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Swannay Brewery cuts beer waste, saves money, benefits cows

Orkney-based brewery saves thousands of litres of unnecessary beer spillage, and thousands of pounds, after asking us to identify resource efficiency opportunities

A summary of what was achieved and what key things the business did.

  • 5,680 litres of beer rescued from spillage
  • Almost £10,000 annual savings identified
  • Funding from Waste Prevention Implementation Fund helps pay for investment

No one wants to see good beer go to waste, but every drop matters even more when you’re in the business of brewing and selling it. That’s why the Swannay Brewery in Orkney got in touch, to see if we could identify opportunities for reducing waste across their business. This we did, saving them thousands of litres and thousands of pounds in the process.

Swanney sits right on the north-westerly tip of Orkney’s mainland and produces over 300,000 litres of beer each year. Lewis Hill, the brewery’s manager, first heard about Resource Efficient Scotland’s free advice and support service when he attended a Zero Waste Scotland circular economy workshop in Orkney.

Lewis was reticent at first to seek advice in case it took up too much time. And the brewery was already recycling a lot of its beer waste products – a local farmer took the draft (a mixture of spent malt and yeast), and the spent hops were bagged and used by local people for fertiliser. Nevertheless, he and the Swannay team decided to request a food waste audit – which our experts conduct free of charge.

The audit identified opportunities for reducing waste in the cask-filling process that could bring potential annual savings of £9,845 and reduce carbon emissions by 21 tonnes. As a bonus, the actions they suggested would benefit the locals. The local cows, that is. Intrigued? Read on.

Our experts found that a significant proportion of beer was being lost in the casking process. The manual process involved filling the casks by hose. But with no valve on the hose, the Swannay brewing team was losing beer when they switched barrels. In fact they were losing 5,680 litres a year.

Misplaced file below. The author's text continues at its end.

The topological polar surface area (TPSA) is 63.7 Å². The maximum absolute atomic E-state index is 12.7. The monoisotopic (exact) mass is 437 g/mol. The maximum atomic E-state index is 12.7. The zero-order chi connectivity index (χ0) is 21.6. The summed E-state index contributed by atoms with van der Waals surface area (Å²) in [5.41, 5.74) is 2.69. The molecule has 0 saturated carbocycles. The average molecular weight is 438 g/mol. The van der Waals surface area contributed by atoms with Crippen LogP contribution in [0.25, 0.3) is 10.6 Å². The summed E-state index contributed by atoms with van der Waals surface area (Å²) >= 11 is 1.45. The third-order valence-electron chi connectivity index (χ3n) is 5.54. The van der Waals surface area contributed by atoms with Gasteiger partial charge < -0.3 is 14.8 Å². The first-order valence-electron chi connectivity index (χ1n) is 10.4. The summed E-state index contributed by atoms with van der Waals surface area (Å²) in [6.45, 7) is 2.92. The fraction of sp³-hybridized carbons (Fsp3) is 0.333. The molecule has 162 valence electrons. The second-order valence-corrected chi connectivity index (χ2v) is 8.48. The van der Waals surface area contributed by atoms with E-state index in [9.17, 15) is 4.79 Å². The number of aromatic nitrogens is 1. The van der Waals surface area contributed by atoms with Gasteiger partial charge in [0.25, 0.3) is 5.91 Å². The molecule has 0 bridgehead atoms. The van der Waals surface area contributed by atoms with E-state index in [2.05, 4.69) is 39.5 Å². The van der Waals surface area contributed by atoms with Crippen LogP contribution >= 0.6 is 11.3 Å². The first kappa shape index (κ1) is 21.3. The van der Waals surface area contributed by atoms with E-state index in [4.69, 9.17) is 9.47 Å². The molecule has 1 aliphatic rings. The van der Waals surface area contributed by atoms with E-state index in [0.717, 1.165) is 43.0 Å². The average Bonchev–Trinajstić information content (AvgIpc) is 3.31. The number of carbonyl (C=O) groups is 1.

Our experts recommended that they install a cask racker, which would cut waste down to practically zero. A cask racker fills the casks to a set volume and eliminates spillage. The initial investment was a hefty £18,500, but with savings of just under £10,000 a year this would be paid back in only two years. The investment made even more sense with the help of Zero Waste Scotland’s Waste Prevention Implementation Fund. This provides grants to small and medium enterprises (SMEs) working in the food and drink, construction or commercial and industrial waste industries. 

“To be quite honest, we were surprised by how straight-forward the full process was,” says Lewis. “Our initial fear that accessing the support offered by Resource Efficient Scotland would take too much time was quickly diminished during the food waste audit process, and the funding we’ve been able to gain access to via the Waste Prevention Implementation Fund has been a very pleasant (and well-received) surprise.”

Waste not want not

We also identified an additional waste-saving opportunity. When used casks were returned to Swannay, the leftover beer would be washed out into an on-site lagoon. Around one litre of beer dregs per cask was being lost in this way. A local farmer would skim this and use it for his fields but we suggested adding it to cattle feed instead. There’s a lot of good nutrition in beer and using it in cattle feed is common practise in Japan and Canada. The local beef farmer could even up-market his product as beer-fed (it improves the texture and taste) and make a little more money.

Less wastage, big savings for Swannay and some happy cows – a job well done, we think. And the Swannay Brewery agrees.

“Receiving on-site support from Resource Efficient Scotland has been incredibly beneficial,” says Lewis. “As a successful SME, we already have a good grasp of our on-site operations but we are always trying to be more efficient and lessen our waste outputs. The potential for positive business impact, cost savings and waste reductions associated with the auditing process is very positive. I would recommend that any company considering the support available make time for the audit process.”

 

We can help your business to cut costs and improve your profits, too

If you’re a small or medium sized business and would like to find additional ways you can reduce food waste and save a few pennies this winter, why not contact our advice and support service centre on 0808 808 2268 or email foodanddrink@resourceefficientscotland.com

 

Our support to help reduce business costs are funded by the Scottish Government and by the European Regional Development Fund through the £73 million Resource Efficiency Circular Economy Accelerator Programme.

 

 

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